The food area in Flowers provides a rich variety of choices, with most of the famous local cuisines on hand. There are also foreign cuisines such as Thai, Korean, Japanese, Malaysian, Singaporean, Turkish, Indian, German and many more. For steak alone, you will find it available at three or four different stalls.
One food stall which grabbed my attention was Tungta Chicken Steak. This stall attracts too many customers and frequently causes 啍raffic jams' in the area near Tungta, and has received plenty of complaints from nearby vendors as a result. The owner of Tungta had little choice but to rent more stall space to be used exclusively for the lines of people queuing up to buy its chicken steak.
The fruit stall Amei Yenchao Guava is also an interesting booth, with a pretty neon-lamp signboard displaying the words Amei Guava that is easily spotted inside the market. Five or six large basins containing peeled and sliced fruits can be found in the booth, all soaking in salt water to make them even sweeter. The generous salespersons at Amei will pass out free pieces of fruit to passing visitors.
The goods area of Flowers is an ideal place to shop for fashion or funky stuff, featuring many creative stalls selling handmade crafts or other creatively designed merchandise such as leather goods, handmade soap, funky caps, rings and necklaces, and many others great finds. Hardware and grocery stalls are also available in this area, but most of them are still occupied by booths selling clothes. The style of clothes covers a wide range of choices - you can find something for the young or the old, men or women, underwear or office wear. Clothes in night markets are usually cheap, though this may not always be the case.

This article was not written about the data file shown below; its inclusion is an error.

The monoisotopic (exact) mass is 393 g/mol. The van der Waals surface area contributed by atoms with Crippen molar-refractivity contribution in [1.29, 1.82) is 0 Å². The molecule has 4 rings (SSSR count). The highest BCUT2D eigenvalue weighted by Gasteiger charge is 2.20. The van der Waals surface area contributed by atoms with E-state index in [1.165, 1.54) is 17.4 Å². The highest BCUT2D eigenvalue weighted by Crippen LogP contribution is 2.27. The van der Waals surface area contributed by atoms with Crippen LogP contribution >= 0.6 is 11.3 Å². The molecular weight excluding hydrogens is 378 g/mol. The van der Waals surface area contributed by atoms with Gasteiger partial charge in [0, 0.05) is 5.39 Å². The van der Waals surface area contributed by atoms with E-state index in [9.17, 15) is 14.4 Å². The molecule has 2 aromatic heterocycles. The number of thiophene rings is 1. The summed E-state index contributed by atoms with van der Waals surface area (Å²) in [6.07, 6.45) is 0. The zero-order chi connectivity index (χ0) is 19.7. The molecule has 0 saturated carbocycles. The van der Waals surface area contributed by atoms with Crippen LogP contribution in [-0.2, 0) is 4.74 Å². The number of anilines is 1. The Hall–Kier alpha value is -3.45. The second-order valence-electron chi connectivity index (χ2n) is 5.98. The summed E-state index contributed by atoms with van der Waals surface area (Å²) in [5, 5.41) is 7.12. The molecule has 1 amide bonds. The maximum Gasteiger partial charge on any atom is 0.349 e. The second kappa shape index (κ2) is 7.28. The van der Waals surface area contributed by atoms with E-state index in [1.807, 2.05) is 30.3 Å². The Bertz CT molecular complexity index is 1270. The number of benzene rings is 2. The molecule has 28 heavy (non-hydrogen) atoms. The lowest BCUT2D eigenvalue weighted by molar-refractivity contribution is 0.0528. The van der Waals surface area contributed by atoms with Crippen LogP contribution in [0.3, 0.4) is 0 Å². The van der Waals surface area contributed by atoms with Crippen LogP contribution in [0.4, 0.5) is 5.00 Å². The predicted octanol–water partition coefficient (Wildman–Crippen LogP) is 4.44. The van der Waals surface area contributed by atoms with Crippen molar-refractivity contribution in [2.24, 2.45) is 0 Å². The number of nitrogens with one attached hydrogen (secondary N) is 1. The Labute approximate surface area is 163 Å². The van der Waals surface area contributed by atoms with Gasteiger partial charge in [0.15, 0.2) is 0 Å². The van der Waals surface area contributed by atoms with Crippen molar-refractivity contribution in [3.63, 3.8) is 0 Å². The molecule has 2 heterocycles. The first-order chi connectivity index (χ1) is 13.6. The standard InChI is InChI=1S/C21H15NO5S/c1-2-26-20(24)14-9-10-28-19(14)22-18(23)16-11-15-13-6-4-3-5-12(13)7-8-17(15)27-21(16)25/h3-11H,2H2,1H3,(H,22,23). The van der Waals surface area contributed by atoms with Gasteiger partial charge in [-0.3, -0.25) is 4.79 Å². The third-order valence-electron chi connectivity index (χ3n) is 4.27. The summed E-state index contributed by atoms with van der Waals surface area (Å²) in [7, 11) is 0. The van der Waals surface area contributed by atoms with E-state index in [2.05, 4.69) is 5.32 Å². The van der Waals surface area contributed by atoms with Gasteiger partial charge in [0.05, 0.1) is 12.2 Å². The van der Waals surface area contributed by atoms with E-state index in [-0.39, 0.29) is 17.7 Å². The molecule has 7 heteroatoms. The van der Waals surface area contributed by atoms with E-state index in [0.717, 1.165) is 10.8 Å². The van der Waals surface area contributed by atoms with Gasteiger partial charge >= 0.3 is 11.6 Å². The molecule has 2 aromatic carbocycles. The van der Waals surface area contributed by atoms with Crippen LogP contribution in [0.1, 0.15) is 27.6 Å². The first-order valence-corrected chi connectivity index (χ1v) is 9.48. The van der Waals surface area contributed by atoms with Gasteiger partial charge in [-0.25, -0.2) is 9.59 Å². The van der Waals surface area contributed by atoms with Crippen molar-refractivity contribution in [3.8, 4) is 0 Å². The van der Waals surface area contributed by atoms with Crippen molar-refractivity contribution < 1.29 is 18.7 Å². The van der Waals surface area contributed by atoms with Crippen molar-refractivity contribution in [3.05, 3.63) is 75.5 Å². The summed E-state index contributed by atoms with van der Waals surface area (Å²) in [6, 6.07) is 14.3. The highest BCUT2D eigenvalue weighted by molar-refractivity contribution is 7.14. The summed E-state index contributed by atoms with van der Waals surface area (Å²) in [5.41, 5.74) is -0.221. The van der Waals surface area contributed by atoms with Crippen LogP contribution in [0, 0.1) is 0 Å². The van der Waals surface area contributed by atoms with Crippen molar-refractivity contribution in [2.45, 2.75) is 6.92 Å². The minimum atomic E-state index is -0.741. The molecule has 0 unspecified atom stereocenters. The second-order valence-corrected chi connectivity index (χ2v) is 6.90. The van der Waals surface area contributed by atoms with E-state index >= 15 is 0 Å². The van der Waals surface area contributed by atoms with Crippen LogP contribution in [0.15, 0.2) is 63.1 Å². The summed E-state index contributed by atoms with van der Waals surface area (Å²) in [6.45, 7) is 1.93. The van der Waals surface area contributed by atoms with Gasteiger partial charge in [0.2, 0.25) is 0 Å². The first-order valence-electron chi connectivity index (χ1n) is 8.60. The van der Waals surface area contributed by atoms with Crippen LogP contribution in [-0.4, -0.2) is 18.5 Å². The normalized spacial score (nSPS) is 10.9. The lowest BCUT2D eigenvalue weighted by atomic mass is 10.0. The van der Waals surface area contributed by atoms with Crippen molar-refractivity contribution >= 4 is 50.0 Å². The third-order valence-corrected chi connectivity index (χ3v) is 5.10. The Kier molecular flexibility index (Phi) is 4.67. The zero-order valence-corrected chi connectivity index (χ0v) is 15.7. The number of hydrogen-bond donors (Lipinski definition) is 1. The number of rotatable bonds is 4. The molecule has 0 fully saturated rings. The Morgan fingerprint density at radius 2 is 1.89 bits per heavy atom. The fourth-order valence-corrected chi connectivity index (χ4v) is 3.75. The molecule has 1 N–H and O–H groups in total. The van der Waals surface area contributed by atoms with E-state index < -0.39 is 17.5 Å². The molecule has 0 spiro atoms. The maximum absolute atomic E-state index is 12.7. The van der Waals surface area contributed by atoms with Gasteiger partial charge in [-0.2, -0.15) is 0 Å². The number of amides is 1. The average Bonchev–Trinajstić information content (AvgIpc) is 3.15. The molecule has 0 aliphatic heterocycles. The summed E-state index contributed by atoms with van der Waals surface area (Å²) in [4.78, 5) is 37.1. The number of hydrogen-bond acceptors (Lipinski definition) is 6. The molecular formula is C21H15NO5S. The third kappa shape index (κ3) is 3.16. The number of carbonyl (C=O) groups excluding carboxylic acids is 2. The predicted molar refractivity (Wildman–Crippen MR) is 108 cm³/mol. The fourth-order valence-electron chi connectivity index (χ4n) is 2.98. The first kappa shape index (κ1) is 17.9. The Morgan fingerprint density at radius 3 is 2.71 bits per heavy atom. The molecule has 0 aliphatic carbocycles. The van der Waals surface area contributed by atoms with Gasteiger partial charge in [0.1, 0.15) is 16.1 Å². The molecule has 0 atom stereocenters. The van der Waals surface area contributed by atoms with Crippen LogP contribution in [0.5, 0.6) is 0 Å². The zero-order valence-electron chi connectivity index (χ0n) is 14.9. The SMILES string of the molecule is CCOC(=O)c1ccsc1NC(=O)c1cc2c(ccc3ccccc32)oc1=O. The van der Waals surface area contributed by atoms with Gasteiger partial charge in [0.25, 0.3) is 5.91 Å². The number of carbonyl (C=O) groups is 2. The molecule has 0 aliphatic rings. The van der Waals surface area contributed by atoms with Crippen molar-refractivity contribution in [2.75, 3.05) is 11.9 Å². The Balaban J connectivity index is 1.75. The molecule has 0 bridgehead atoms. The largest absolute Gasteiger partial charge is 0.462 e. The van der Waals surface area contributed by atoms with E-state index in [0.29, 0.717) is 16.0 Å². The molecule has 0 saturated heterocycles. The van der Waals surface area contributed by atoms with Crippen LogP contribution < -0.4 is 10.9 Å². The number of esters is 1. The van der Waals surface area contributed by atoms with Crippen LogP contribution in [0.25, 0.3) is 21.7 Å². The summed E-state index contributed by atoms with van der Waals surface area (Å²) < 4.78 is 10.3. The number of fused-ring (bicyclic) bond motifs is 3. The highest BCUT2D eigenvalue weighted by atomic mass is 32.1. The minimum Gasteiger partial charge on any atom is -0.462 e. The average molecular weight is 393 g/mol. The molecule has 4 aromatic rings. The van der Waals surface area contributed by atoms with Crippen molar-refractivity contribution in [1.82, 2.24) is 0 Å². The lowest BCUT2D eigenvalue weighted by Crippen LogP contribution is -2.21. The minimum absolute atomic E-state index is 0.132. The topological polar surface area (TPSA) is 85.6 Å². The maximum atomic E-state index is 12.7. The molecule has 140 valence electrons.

Fancy a flutter?
The entertainment area of Flowers is also quite an interesting place to go, and not every night market has their entertainment stalls all gathered in one section. The entertainment section makes the night market even more like a recreational park, with various kinds of games on offer here such as hoop toss, BB gun shooting, goldfish scooping, baseball pitching, toy auctions, and mini Pinball, dart shooting and Mahjongg Bingo.
Most of the games seem to be some kind of Bingo in nature, where players who are lucky enough to hit a target in some specific game will get certain prizes. Among all these games, Mahjong Bingo is the game which occupies the most space with the most stalls, with at least three stalls in the entertainment area offering Mahjong Bingo.
One brisk circle of Flowers Night Market takes at least one to two hours, that is if you never stop for a drink or some food or to pick up some kind of funky toy. The market is open for business on Thursday, Saturday and Sunday, and if you really want to avoid being stuck in a bunch of slow-moving browsers when shopping at Flowers Night Market, then Thursday night would probably be your best bet.
(This story can be also seen at http://www.culture.tw/)